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Pablo Larrazábal loving life as new parent as he returns for KLM Open defence

Pablo Larrazábal loving life as new parent as he returns for KLM Open defence

New father Pablo Larrazábal believes he is returning to a level which will enable him to challenge for his tenth DP World Tour title as he returns to the Netherlands to defend the KLM Open.

After a strong start to his season in the Middle East, including back-to-back top 20s in Dubai, the Spaniard took time away from the game to support his wife Adriana ahead of the birth of his first child.

Larrazábal welcomed newborn son Thiago into the world on April 10 and the 41-year-old has since made four DP World Tour appearances.

His last two starts – both on European soil – have hinted he is nearing the form that saw him win twice last season and he is upbeat about where his game is at after finishing tied 13th earlier this month at the European Open in Germany.

Larrazábal has since enjoyed two weeks at home with the newest member of his family and he is hopeful parenthood can inspire him to claim more silverware.

“I am very close to being up there [in contention to win],” he said. “It’s all about getting into position.

“Obviously at the last tournament, I was in position to win. On Saturday, I didn’t play well and fell a little too far back. But I am trending, reaching that level to try and put myself in position more often.”

Larrazábal secured his second DP World Tour title in three starts at last year’s KLM Open aged 40 as he became the eighth different Spaniard to win the historic event.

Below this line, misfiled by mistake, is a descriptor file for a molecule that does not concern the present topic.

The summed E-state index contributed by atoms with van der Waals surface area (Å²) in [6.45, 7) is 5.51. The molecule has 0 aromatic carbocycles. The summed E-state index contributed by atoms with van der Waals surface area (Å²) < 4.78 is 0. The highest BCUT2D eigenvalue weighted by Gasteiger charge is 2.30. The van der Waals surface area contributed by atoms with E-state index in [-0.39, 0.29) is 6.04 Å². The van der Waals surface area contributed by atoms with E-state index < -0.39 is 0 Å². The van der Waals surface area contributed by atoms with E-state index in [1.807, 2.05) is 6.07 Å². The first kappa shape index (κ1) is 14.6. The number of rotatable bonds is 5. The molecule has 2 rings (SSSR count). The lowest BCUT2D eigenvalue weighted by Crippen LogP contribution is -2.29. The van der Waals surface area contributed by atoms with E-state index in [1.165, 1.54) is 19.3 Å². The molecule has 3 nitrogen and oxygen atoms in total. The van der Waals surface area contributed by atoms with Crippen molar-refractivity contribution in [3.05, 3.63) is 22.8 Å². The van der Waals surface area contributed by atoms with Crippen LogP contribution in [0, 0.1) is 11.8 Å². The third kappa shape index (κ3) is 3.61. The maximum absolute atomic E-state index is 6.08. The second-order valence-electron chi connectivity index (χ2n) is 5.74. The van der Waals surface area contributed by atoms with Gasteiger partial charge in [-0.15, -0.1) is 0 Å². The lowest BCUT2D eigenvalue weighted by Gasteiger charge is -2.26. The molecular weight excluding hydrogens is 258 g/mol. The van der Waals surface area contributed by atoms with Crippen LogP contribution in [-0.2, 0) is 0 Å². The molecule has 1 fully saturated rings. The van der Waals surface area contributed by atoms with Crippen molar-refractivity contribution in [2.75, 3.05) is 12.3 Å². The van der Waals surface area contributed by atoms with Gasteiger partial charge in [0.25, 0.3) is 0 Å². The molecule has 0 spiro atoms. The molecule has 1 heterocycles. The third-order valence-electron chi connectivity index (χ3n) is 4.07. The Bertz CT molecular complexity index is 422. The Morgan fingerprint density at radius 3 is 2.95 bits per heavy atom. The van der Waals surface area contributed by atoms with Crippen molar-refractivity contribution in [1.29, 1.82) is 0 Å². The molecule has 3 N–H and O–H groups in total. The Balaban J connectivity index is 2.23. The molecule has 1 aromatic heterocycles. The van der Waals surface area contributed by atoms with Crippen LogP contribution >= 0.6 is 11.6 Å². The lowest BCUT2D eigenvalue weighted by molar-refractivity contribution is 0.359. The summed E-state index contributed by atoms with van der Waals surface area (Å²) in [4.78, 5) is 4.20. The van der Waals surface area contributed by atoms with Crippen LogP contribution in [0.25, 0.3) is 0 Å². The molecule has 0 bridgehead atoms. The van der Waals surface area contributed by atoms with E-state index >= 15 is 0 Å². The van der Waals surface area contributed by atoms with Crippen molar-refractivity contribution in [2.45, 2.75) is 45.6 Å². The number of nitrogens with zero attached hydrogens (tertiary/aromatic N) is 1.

This week marks the 104th edition of the tournament, one of the DP World Tour’s founding events since its inception in 1972, with its only absence from the schedule coming in 2020 due to the Covid-19 pandemic.

“I'm super proud to be the defending champion here,” he said.

“This is such an iconic trophy on the DP World Tour. This is one of the oldest trophies we have and looking at the trophy and the names that are on it are very special.

“This is one of the ones that you want to have your name on the trophy, and I have mine, so I'm super proud of the last 365 days. Being the defending champion of this trophy has been very special.”

He arrives in the Netherlands aiming to become the first player to successfully defend the title since American Bob Byman in 1978.

But if he is to do so he will have to master a new course, with the tournament having moved from Bernardus Golf Club to The International for its 104th edition.

“It’s a tight golf course,” said Larrazábal of the challenge that awaits the field. “It’s a tough one, the greens are very narrow.

“It’s going to be a good, tough week. From the tee you have to be very straight, and your iron game has to be very good. If the wind blows, it is going to be a tough week to make birdies.”

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